Strife’s Champions have two abilities that can often result in a Champion with a low power number beating one with a higher value. Your Champion’s Battle Ability will trigger during the Battle Phase. The Champion with the highest printed power will get to resolve theirs first, but this is where the intricacies of their abilities come into play. For example, one ability might bring a Champion back into play that was previously played, or it may be able to increase the Champion’s power based on the total number of cards you’ve played.

The Legacy Ability is a Champion’s second ability that influences the course of combat between the two opposing Champions. The difference with this ability is that it is not triggered from your newly face-up Champion, but from the topmost Champion in your Legacy Pile. The Legacy Pile is where your previously played Champions are placed at the end of the turn during the Clean-Up Phase. The Legacy Pile opens up a whole new world of possibilities and combos when combined with the Battle Ability of your face-up Champion in battle. It’s my favorite thing about this game, always forcing you to think not just about this turn, but the next turn ahead as well.

The depth of the strategy in Strife comes from drawing upon the abilities of two different Champions in separate locations. Not only that, but some Champions can alter the state or usability of these locations through their Battle or Legacy effects. So, despite having the perfect information about the Champions that have been played and the possible effects of a Location card, you will still find it difficult to predict your opponent’s next move!


I mean, look at this art. The colors and characters just burst with energy. They look even better on the mammoth-sized tarot cards when held in your hands! (Click image to enlarge.)

What happens in the result of a tie, I hear you cry? Well, that’s been sorted too, with the inclusion of the Fatestone. This is a 12-sided die that is given to the first player with the highest printed power on the first turn. The player with the Fatestone loses all ties, but can pass the stone to the opponent in order to win the tie at the cost of increasing its value. This can be a risky play as the Fatestone is worth victory points equal to its face-up value at the end of the game. It adds another element of decision-making that I love in this game — do I want to win this tie so badly that I am willing to pass the Fatestone to get it?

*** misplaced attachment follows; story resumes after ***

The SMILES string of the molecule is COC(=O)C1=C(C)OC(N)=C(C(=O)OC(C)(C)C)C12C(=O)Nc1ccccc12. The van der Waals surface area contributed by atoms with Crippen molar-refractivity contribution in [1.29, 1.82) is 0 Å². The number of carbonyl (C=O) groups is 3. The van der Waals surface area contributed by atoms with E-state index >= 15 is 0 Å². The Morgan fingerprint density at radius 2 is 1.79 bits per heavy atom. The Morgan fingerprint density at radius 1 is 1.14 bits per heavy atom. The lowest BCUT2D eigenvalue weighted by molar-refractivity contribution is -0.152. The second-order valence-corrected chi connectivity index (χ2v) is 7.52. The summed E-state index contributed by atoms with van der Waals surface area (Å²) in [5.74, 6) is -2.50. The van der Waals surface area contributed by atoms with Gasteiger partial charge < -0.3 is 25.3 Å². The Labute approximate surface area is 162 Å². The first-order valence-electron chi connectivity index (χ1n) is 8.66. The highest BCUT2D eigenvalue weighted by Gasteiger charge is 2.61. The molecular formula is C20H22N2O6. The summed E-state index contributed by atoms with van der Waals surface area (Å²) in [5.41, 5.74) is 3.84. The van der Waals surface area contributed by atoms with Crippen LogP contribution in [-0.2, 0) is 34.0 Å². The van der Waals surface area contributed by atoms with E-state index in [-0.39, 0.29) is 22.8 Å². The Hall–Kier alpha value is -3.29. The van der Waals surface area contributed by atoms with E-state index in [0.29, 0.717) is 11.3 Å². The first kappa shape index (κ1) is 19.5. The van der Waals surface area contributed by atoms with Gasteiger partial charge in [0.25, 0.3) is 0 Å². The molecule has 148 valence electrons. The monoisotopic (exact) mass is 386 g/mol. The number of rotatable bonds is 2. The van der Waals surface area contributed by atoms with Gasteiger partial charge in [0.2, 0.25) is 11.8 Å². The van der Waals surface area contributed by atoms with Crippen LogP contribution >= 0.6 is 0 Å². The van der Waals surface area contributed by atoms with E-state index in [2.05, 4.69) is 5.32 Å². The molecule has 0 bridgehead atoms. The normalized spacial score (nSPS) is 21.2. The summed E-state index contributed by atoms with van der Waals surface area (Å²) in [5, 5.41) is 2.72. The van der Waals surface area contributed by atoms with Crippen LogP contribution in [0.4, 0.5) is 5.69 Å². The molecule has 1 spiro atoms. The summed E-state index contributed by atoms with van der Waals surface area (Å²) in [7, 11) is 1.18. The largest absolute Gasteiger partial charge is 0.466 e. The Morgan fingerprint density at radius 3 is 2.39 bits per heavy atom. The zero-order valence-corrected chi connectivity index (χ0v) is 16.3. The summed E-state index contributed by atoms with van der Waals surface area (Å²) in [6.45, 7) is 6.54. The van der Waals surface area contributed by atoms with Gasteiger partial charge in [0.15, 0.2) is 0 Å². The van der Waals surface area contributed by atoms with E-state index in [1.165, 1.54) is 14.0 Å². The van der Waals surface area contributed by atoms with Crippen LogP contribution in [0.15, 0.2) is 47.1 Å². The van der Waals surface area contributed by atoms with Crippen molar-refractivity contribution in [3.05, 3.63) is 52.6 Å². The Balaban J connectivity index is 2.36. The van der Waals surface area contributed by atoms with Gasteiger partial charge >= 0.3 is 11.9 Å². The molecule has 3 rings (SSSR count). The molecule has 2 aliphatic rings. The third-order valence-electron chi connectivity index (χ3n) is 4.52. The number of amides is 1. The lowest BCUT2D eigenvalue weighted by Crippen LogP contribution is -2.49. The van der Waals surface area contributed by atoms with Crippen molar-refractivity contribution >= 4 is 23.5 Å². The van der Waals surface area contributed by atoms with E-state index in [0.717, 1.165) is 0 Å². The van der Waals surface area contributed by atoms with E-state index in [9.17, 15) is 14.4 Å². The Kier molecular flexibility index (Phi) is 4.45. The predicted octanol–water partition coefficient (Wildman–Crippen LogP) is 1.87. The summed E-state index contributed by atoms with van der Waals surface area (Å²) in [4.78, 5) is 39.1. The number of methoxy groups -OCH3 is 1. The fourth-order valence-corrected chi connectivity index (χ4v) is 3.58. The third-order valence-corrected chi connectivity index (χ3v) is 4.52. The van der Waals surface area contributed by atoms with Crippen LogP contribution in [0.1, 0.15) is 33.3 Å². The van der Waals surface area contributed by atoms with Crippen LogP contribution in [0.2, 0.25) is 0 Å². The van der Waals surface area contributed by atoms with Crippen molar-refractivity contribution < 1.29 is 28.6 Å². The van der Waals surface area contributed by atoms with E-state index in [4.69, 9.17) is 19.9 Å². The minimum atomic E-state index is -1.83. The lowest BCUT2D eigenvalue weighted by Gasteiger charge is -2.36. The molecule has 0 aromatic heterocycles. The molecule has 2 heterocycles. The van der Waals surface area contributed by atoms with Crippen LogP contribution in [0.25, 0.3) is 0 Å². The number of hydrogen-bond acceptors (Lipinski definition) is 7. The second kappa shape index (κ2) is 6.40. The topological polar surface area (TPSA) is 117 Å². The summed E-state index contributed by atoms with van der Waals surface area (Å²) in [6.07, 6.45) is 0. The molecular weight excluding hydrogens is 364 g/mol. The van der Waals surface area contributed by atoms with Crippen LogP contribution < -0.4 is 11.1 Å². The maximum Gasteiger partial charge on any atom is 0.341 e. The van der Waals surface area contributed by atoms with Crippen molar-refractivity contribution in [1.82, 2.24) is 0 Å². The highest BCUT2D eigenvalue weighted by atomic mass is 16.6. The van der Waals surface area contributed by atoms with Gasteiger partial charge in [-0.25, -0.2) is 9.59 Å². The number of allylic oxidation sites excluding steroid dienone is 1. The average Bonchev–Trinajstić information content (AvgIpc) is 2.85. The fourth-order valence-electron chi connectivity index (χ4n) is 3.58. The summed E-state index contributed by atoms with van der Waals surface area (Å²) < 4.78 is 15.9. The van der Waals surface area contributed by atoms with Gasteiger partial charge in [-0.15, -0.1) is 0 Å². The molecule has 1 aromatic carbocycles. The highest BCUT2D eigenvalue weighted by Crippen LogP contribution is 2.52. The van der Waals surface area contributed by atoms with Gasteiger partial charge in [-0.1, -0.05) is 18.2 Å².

Strife is not only beautifully simple yet deep, it also features some amazing artwork on its tarot-sized cards. I’ve always been a sucker for larger-sized cards because I have huge hands and I appreciate being able to see the card art in a bigger format. The sizing of the cards really shows off just how much detail has gone in to making it an all-round beautiful game to play. The flexibility in playing time is of great merit to the game too. You can play a single round if you’re short on time, or a full match of three rounds. Custom rules can be incorporated, such as the first to X points wins the game or reversing the purpose of the Fatestone. However you decide to play – you’re going to enjoy it!


If you planned your moves perfectly, you might end up with a perfect lock on the opponent. Using the Warrior and Monk will lock out your opponent’s Battle and Legacy abilities. This one is a devilishly fun tactic to use.